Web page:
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algebra contains the Poincar? algebras AP (1, n + 1), AP (1, n) and so on, equation (2)

e

obeys the principle of Lorentz–Poincar?–Einstein relativity as well as Galilei relativity

e

(see [8] for more details on this e?ect).

There are other reasons for considering equation (2). First, (2) can be obtained as

a reduction of the hyperbolic equation

|?|2? ? ?2|?| = ???. (3)

Equation (3), with ? = m2 c2 / 2 was proposed by Vigier and Gueret [3] and by Guerra

and Pusterla [2] as an equation for de Broglie’s double solution [1]. Using the following

ansatz in (3)

? = ei(?? ?( x)/2)

u(?, ?x, ?x),

Preprint LiTH-MAT-R-97-11, Department of Mathematics, Link?ping University, Sweden, 1997,

o

12 p.

Some exact solutions of a conformally invariant nonlinear Schr?dinger equation

o 57

where ? = ?x = ?µ xµ and , ?, ?, ? are constant 4-vectors with ?2 = 2

= 0,

? 2 = ? 2 = ?1, ?? = ?? = ? = ? = 0, ? = 1, we obtain the equation

2 |u|

iu? + = u

2

|u|

2 2

? ?

with 2 = ?y2 + ?y2 , y1 = ?x, y2 = ?x. This is just equation (2). The ansatz described

1 2

above is used in reducing nonlinear complex wave equations to nonlinear Schr?dinger

o

equations (see [9] for more details).

A second reason for considering (2) is that it arises in connection with the so-called

classical limit of quantum mechanics ( > 0). Indeed, writing

? = A(t, x)ei?(t,x)/

in the free Schr?dinger equation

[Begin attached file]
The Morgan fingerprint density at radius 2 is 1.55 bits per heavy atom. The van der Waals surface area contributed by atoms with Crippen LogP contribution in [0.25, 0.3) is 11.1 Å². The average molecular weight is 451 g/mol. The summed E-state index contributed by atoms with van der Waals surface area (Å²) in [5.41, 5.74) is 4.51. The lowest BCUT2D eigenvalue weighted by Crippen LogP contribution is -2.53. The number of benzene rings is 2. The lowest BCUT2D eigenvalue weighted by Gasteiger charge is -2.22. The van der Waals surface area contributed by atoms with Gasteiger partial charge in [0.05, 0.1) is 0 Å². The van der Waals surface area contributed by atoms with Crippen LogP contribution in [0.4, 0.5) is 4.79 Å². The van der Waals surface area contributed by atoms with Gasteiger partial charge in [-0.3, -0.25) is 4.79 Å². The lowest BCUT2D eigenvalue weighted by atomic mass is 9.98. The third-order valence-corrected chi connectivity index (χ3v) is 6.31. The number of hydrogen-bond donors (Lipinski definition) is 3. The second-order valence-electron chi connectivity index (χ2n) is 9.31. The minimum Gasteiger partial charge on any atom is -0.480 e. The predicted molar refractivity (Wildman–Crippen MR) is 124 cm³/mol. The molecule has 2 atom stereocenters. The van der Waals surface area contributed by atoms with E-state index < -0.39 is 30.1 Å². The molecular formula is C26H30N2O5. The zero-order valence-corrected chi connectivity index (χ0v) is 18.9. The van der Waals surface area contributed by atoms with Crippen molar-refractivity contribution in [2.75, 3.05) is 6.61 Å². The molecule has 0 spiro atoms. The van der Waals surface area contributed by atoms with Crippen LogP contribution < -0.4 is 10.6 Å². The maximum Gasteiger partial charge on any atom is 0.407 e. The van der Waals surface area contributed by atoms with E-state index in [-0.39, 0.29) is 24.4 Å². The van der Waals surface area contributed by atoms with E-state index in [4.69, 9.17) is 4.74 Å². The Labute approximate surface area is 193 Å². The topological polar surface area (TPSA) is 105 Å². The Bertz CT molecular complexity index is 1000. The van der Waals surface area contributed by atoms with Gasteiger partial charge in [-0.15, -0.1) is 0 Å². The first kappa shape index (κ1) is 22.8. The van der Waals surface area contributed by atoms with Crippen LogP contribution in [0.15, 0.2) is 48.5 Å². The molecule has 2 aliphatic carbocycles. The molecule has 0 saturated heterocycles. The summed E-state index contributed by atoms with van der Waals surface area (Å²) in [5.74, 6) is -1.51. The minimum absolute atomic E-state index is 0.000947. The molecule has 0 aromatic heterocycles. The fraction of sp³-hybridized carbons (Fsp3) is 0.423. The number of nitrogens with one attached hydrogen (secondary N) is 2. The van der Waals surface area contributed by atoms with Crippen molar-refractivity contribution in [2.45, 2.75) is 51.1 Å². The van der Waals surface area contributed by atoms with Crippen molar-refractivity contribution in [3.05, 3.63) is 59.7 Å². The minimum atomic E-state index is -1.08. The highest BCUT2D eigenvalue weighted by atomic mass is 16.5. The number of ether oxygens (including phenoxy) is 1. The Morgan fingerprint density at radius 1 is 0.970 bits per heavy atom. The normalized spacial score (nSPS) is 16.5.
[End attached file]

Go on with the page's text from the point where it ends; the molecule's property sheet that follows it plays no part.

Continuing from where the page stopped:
o

i?t = ? ?

2m

we obtain the system

??

2

1 A

?t (A2 ) + ? A2

(??)2 =

?t + , =0

2m 2m A m

> 0 gives

which, on taking the limit

??

1

?t (A2 ) + ? A2

(??)2 = 0,

?t + =0

2m m

which is the same system we obtain when we put u = Aei? into (2) (when m = 1/2).

It is thus possible to think of a classical particle having a wave-function u satisfying

(2), but we shall not pursue this interesting question here.

The main aim of our paper is to exploit the symmetry algebra AC(1, 4) to construct

exact solutions of equation (2) for n = 3. It is not yet possible to give a physical

interpretation of the solutions we obtain, but we believe that nontrivial solutions

of nonlinear equations are always of interest and give useful information about the

possible ?ows (trajectories, evolutions, bifurcations, asymptotics) of the dynamical

system described by (2). Of course, initial and boundary conditions will pick out

some special solutions of the equation which can be given a physical interpretation.

In order to construct solutions of (2) in explicit form, it is necessary to know all

inequivalent subalgebras of the algebra AC(1, 4), and then to construct corresponding

ansatzes which reduce (2) to equations in fewer independent variables, even ordinary

di?erential equations. It is not possible to realise this scheme (see [10] for details) in

full in this paper: we merely list those subalgebras of the extended Poincar? algebra

e

? (1, 4) = AP (1, 4), D which reduce (2) to ordinary di?erential equations which

AP

we are able to solve in general or ?nd particular solutions for. The solutions of these

ordinary di?erential equations give us exact solutions of (2).

58 P. Basarab-Horwath, L.L. Barannyk, W.I. Fushchych

2 Symmetry of (2) in terms of amplitude and phase

To simplify our work, it is convenient to go over to the amplitude-phase representation

of the function u:

u(t, x) = A(t, x)ei?(t,x) = eR(t,x)+i?(t,x)

in terms of which equation (2) becomes:

?t + ?? · ?? = 0, (4)

? + 2?? · ?R = 0. (5)

Rt +

Using the standard algorithm for calculating Lie point symmetries (see, for examp-

le, [11, 13, 12, 8]) we ?nd the following result:

Theorem 1. The maximal point-symmetry algebra of the system of equations (4), (5)

is algebra with basis vector ?elds

1